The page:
export formats (Subrip SRT, Timed Text, XML files, HD bitmap streams and digital cinema DCP files), you’ll see
there’s an “Export Sync Subtitles” option to export the sync subtitles instead of the main file. Select this option
and the sync subtitles will be exported with all the characters intact.
Note also that when selecting the “Export Sync Subtitles” option in the DCP window, the subtitle preview
window will display the sync subtitles, not the original file.
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Import Comments from Main File
You don’t have to open a file to sync it. If you have comments in the main file (which have been
imported into Spot from an external file via the File, Merge menu, for example), you can copy them and
their respective in and out times into the sync file, replacing the current sync subtitles and effectively
creating a timed replica of the main file.
Use the Save dropdown menu on the File Sync subtitle toolbar to merge the sync file with the main file
and create a dual language version or add the sync subtitles to the comments field. Selected subtitles
can be copied or inserted into the main file using the toolbar dropdown menu (use the button on the
left of the toolbar to select all subtitles.
Merge with Main File and Save as Dual Language
This command appends each sync file subtitle plus a carriage return to its corresponding main subtitle
and saves the resulting file as a dual language .spt file. So if the two subtitles below are e.g. subtitle 12
in the main and sync file Do you know what otters eat,
Panda?
Sabes o que comem as lontras,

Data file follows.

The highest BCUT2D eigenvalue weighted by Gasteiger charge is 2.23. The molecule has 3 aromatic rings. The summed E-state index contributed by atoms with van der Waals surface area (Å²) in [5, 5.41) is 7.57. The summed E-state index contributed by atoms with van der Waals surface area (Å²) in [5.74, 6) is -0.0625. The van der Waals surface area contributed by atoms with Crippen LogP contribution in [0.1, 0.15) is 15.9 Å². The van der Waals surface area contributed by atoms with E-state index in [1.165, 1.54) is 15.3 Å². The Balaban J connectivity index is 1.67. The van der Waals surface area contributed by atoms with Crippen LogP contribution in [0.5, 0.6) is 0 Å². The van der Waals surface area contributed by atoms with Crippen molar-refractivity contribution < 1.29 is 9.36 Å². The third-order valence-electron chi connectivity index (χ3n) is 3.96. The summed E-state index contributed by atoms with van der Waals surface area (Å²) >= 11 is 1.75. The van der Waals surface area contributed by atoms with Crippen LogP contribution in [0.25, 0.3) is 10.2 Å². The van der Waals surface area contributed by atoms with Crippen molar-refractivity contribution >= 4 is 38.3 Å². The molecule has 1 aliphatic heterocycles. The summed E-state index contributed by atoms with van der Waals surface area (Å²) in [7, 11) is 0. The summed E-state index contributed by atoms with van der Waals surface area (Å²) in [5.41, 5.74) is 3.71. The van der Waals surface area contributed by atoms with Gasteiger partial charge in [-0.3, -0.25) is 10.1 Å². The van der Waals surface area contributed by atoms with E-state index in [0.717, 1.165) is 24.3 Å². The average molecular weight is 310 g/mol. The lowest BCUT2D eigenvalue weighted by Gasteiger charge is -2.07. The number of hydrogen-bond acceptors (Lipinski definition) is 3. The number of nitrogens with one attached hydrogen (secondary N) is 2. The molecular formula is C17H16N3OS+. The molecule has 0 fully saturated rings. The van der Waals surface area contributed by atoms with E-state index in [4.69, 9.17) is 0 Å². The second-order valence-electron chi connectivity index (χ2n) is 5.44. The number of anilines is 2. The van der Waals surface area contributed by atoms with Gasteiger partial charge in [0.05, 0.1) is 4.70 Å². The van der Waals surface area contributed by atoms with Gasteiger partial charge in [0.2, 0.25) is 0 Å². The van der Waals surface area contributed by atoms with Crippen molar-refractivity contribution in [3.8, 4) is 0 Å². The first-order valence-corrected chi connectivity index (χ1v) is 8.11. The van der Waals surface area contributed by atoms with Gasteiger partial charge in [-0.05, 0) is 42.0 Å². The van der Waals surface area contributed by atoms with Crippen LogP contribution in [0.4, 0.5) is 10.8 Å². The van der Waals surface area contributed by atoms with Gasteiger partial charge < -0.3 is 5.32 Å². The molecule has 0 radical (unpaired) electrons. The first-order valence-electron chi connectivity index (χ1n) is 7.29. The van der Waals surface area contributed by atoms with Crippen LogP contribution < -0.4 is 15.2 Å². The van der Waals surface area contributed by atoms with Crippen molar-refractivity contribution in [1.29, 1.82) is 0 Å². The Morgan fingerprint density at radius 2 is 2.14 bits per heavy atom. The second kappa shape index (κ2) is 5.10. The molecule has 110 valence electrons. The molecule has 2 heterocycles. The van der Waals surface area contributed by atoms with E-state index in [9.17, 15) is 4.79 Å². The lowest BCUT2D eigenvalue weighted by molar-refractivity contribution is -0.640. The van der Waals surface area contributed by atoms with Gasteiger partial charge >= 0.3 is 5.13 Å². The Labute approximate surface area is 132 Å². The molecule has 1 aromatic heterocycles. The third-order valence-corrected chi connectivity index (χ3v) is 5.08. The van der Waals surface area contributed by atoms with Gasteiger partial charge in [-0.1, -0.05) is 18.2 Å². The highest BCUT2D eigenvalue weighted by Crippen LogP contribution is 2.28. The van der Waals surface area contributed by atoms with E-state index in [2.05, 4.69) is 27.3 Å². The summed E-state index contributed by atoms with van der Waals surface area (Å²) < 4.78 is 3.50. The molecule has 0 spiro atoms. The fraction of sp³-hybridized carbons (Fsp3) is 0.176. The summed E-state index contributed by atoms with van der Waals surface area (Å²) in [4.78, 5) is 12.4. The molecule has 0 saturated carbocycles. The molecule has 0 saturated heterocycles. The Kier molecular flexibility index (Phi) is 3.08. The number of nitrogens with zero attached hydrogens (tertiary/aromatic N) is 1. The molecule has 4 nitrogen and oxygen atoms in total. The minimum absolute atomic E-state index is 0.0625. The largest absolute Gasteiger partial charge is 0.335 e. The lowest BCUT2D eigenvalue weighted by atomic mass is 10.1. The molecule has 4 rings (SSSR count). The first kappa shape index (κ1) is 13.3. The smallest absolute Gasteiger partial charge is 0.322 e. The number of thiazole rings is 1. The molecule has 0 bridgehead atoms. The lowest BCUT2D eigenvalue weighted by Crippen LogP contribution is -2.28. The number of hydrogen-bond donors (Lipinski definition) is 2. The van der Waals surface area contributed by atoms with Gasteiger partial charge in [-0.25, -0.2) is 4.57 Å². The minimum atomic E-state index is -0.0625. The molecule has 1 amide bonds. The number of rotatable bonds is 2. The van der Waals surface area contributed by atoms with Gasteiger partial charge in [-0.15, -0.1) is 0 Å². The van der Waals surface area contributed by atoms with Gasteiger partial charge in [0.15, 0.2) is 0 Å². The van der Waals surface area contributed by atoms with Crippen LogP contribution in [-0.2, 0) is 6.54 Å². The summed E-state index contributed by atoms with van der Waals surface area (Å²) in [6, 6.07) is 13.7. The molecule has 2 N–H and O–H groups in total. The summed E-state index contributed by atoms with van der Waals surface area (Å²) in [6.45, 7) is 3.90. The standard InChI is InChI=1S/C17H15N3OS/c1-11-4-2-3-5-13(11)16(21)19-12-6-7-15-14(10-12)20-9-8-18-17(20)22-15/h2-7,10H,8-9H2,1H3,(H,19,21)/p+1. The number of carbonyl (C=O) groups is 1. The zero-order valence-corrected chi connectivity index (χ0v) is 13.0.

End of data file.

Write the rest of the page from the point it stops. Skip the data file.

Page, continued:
Panda?
- in the dual language file they become one, four-line subtitle laid out like this:
Do you know what otters eat,
Panda?
Sabes o que comem as lontras,
Panda?
Export as Comments to Main File
Copies all the sync file subtitles to the comment fields in the main file.
Sync All Cues to Main File
This copies the in and out cues from the main file to the in and out cues in the sync file.
Sync All Attributes to Main File
Copies the attributes of each subtitle in the main file (alignment, row number, outlining, full italics,
etc.) to each subtitle in the sync file.
Copy Selected Subtitles to Main File (Overwrite)
Copies selected sync file subtitles and pastes them in the main file, replacing the existing text.
Insert Selected Subtitles in Main File
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Inserts the selected sync file subtitles in the main file.
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File Viewer
Spot’s file viewer lets you load a range of external subtitle files (spt, pac, stl, txt, itt, xml, srt, sub) into the viewer
panel without interfering with the current subtitle file. You can then copy subtitles from the viewer or make
changes to text-based viewer files (to quickly correct any errors, for example) and save them.
To open a file, either click the Open File button on the Viewer toolbar or drag the file into the Viewer itself.
Current Viewer file
Open file
Save viewer file. Only textbased formats can be saved
this way
Find a word or phrase in the viewer
Set open/save text-encoding
Save imported PAC, STL or
SPT viewer file binary file
as formatted text file
Click to change font
Right-click selected text for copying options
Click the dropdown list to set the encoding for text-based formats. If you open a SubRip SRT file, for example,
and accented characters look corrupt, change the encoding from e.g. Default (ANSI) to UTF-8. Spot will re-read
the file with the selected encoding. The same applies when saving text-based formats – the current text
encoding will be used. This makes it easier to convert text-based files from e.g. UTF-8 to Unicode (UTF-16)
To copy subtitles from the Viewer, select the text to copy, right-click the selection and choose the action: copy
the selection and use it to replace the current subtitle or just merge the selection with the current subtitle.
Click the font button on the toolbar to change the font used by the Viewer.
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Working with media files
Opening media files
Use the video panel to open media (i.e. video and audio) files. Click the rightmost button on the video panel
toolbar or press F7 to bring up the Select Media Source window. You can open video files (MPEG-1, MPEG-2,